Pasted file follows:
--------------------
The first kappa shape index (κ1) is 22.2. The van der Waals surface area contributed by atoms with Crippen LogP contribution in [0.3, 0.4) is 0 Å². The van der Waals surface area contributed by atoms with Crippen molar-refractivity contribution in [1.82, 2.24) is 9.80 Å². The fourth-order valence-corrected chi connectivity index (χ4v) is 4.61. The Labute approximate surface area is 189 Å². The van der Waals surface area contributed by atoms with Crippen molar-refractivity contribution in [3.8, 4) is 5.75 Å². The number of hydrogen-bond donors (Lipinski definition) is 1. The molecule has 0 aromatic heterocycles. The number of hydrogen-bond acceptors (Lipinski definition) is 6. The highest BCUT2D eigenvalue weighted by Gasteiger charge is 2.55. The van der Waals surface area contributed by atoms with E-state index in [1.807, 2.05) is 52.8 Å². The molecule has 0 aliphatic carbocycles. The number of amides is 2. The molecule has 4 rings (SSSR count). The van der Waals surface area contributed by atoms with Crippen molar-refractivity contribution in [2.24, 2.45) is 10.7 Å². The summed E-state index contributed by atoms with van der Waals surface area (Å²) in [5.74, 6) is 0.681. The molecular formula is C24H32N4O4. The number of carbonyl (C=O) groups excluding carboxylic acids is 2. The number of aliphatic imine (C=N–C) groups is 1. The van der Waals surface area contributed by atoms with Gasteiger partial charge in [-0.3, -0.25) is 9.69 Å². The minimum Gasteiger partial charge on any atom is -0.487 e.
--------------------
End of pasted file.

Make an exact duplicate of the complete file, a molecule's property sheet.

The first kappa shape index (κ1) is 22.2. The van der Waals surface area contributed by atoms with Crippen LogP contribution in [0.3, 0.4) is 0 Å². The van der Waals surface area contributed by atoms with Crippen molar-refractivity contribution in [1.82, 2.24) is 9.80 Å². The fourth-order valence-corrected chi connectivity index (χ4v) is 4.61. The Labute approximate surface area is 189 Å². The van der Waals surface area contributed by atoms with Crippen molar-refractivity contribution in [3.8, 4) is 5.75 Å². The number of hydrogen-bond donors (Lipinski definition) is 1. The molecule has 0 aromatic heterocycles. The number of hydrogen-bond acceptors (Lipinski definition) is 6. The highest BCUT2D eigenvalue weighted by Gasteiger charge is 2.55. The van der Waals surface area contributed by atoms with E-state index in [1.807, 2.05) is 52.8 Å². The molecule has 0 aliphatic carbocycles. The number of amides is 2. The molecule has 4 rings (SSSR count). The van der Waals surface area contributed by atoms with Crippen molar-refractivity contribution in [2.24, 2.45) is 10.7 Å². The summed E-state index contributed by atoms with van der Waals surface area (Å²) in [5.74, 6) is 0.681. The molecular formula is C24H32N4O4. The number of carbonyl (C=O) groups excluding carboxylic acids is 2. The number of aliphatic imine (C=N–C) groups is 1. The van der Waals surface area contributed by atoms with Gasteiger partial charge in [-0.3, -0.25) is 9.69 Å². The minimum Gasteiger partial charge on any atom is -0.487 e.